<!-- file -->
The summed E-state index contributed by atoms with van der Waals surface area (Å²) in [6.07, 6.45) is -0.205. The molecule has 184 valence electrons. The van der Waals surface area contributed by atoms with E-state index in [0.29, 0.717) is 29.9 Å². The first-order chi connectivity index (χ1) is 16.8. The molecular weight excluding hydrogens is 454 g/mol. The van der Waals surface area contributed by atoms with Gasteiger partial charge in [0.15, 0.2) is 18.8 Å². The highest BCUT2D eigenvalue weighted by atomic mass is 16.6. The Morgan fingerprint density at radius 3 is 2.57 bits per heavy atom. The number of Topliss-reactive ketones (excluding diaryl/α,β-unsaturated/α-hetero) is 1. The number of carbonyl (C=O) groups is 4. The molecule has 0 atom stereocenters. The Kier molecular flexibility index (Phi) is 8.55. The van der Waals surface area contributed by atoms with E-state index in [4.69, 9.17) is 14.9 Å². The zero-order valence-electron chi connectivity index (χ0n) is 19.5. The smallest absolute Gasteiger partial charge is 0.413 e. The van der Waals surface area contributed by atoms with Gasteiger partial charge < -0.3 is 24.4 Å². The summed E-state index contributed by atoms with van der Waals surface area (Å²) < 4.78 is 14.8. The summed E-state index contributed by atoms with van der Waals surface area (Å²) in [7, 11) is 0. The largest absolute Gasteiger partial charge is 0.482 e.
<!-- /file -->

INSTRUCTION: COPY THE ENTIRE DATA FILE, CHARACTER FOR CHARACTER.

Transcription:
The summed E-state index contributed by atoms with van der Waals surface area (Å²) in [6.07, 6.45) is -0.205. The molecule has 184 valence electrons. The van der Waals surface area contributed by atoms with E-state index in [0.29, 0.717) is 29.9 Å². The first-order chi connectivity index (χ1) is 16.8. The molecular weight excluding hydrogens is 454 g/mol. The van der Waals surface area contributed by atoms with Gasteiger partial charge in [0.15, 0.2) is 18.8 Å². The highest BCUT2D eigenvalue weighted by atomic mass is 16.6. The Morgan fingerprint density at radius 3 is 2.57 bits per heavy atom. The number of Topliss-reactive ketones (excluding diaryl/α,β-unsaturated/α-hetero) is 1. The number of carbonyl (C=O) groups is 4. The molecule has 0 atom stereocenters. The Kier molecular flexibility index (Phi) is 8.55. The van der Waals surface area contributed by atoms with E-state index in [4.69, 9.17) is 14.9 Å². The zero-order valence-electron chi connectivity index (χ0n) is 19.5. The smallest absolute Gasteiger partial charge is 0.413 e. The van der Waals surface area contributed by atoms with Gasteiger partial charge < -0.3 is 24.4 Å². The summed E-state index contributed by atoms with van der Waals surface area (Å²) < 4.78 is 14.8. The summed E-state index contributed by atoms with van der Waals surface area (Å²) in [7, 11) is 0. The largest absolute Gasteiger partial charge is 0.482 e.